[Solved] - Stuck at Tutorial Step 6: Pointers.

lcmiracle

Cheater
Hello gang. I'm trying to learn to create tables as many old tables that I used for less mainstream games are now dysfunctional, having been abandoned by their creators. And shameful as I am, I've got to admit that I'm stuck at step 6.

The instruction tells me to :
First find the address of the value. When you've found it use the function to find out what accesses this address.
Which was done. I had the opcode that accessed the found address and four instructions:
Code:
``````[b]10002C5A1 - 8B 00  - mov eax,[rax][/b]
10002C61C - 89 02  - mov [rdx],eax
10002C625 - 8B 00  - mov eax,[rax]
10002C659 - 8B 10  - mov edx,[rax]``````
Since the tutorial does not specify which instruction to use, I used the first one.

The tutorial says:
If the assembler instruction doesn't have anything between a '[' and ']' then use another item in the list. If it does it will say what it think will be the value of the pointer you need.
So the extra info window I opened by double-clicking on the first instruction gives "the value of the pointer needed to find this address is probably 00000008".
Go back to the main cheat engine window (you can keep this extra info window open if you want, but if you close it, remember what is between the [ and ] ) and do a 4 byte scan in hexadecimal for the value the extra info told you.
Which I assume it was the value "8" in hex. I noted the address of the top-most value (20CF4 in this case) as the tutorial instructs and used it as the address and used for the next step, which is:
Now click on manually add and select the pointer checkbox.
This next step is what stumped me. The tutorial says:
If the assembler instruction has a calculation (e.g: [esi+12]) at the end then type the value in that's at the end. else leave it 0. If it was a more complicated instruction look at the calculation.
As I posted above, there is no offset to the register rax, and the address of the register was "00000008" - the value of the pointer. So I left the offset "0", but the value of the resulting address is "???". Putting "8" in the offset box doesn't work either.

I mean this is not a special case where there are offsets within the block brackets, like the tutorial described. What am I doing wrong? It might be because I'm not a native English speaker but I am rather confused by the instructions of the tutorial. Some help would be appreciated.

Thanks.

FreeER

RCE Fanatics
Talents
Code:
``10002C5A1 - 8B 00  - mov eax,[rax]``
Happens to be a bad one to use for this because eax is just the bottom half of rax, which means that the code is overwriting the address in rax by writing the value at that address into eax, and CE shows the value of the registers after the instruction has been ran, so you aren't getting the address but the value. If you use one of the instructions that isn't writing into the same register then you'll be able to see the actual address, alternatively you can set a breakpoint on the instruction and see what the address is before it runs. If an offset isn't shown then it's 0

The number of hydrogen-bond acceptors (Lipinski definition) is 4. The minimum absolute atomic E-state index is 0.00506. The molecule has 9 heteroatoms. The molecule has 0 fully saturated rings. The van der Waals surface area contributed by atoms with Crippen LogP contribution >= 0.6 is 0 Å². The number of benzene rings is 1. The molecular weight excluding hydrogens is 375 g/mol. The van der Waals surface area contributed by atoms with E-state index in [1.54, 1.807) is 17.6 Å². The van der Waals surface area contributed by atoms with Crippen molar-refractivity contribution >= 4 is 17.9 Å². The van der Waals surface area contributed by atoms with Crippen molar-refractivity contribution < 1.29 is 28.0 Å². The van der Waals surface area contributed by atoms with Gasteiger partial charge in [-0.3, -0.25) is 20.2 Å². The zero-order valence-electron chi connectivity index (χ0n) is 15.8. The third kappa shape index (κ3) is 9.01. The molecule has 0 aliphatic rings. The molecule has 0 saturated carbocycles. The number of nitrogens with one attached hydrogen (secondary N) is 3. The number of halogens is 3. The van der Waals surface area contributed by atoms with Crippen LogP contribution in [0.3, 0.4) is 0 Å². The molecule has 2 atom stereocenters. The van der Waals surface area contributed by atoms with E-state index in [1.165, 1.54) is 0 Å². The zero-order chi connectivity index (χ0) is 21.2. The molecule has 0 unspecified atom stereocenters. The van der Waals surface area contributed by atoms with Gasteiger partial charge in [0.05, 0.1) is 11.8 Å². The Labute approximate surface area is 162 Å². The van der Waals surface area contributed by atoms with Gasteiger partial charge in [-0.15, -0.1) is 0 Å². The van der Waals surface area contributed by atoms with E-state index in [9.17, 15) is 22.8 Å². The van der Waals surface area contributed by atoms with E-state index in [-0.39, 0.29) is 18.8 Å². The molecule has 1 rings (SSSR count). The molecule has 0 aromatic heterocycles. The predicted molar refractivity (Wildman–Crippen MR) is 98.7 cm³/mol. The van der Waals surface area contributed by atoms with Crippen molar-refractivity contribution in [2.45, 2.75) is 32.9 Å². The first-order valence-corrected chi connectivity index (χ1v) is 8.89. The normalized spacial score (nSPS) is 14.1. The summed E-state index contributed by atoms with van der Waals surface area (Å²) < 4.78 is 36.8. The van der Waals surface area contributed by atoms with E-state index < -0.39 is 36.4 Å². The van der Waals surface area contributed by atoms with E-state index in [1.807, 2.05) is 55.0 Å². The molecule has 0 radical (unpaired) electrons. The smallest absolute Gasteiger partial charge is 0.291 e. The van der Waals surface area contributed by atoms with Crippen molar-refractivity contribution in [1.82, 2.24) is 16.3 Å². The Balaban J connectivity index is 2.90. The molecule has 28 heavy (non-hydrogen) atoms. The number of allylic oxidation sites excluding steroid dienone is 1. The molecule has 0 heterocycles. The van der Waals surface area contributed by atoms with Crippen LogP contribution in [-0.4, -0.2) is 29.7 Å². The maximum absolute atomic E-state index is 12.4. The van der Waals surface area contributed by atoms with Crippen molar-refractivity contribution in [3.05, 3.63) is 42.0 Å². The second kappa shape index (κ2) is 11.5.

Though you can also figure out the address yourself. For instance if it's reading/changing something at 0x7FF8 and there isn't an offset then the address has to be 0x7FF8, if there's an offset of +4 then the address has to be at 0x7FF8 - 4 = 0x7FF4. The windows calculator can do math in hexadecimal if you use the programmer mode so you don't even have to really understand that 7FF8 is 7*16^3 +15*16^2 + 15*16^1 + 4*16^0 to do math with larger offsets (google can do it too if you use the 0x prefix).

lcmiracle

Cheater
FreeER post_id=3815 time=1491245955 user_id=980 said:
Code:
``10002C5A1 - 8B 00  - mov eax,[rax]``
Happens to be a bad one to use for this because eax is just the bottom half of rax, which means that the code is overwriting the address in rax by writing the value at that address into eax, and CE shows the value of the registers after the instruction has been ran, so you aren't getting the address but the value. If you use one of the instructions that isn't writing into the same register then you'll be able to see the actual address, alternatively you can set a breakpoint on the instruction and see what the address is before it runs. If an offset isn't shown then it's 0

Though you can also figure out the address yourself. For instance if it's reading/changing something at 0x7FF8 and there isn't an offset then the address has to be 0x7FF8, if there's an offset of +4 then the address has to be at 0x7FF8 - 4 = 0x7FF4. The windows calculator can do math in hexadecimal if you use the programmer mode so you don't even have to really understand that 7FF8 is 7*16^3 +15*16^2 + 15*16^1 + 4*16^0 to do math with larger offsets (google can do it too if you use the 0x prefix).
You are right! Oh, how I wish I'd paid more attention when I was learning assembly code.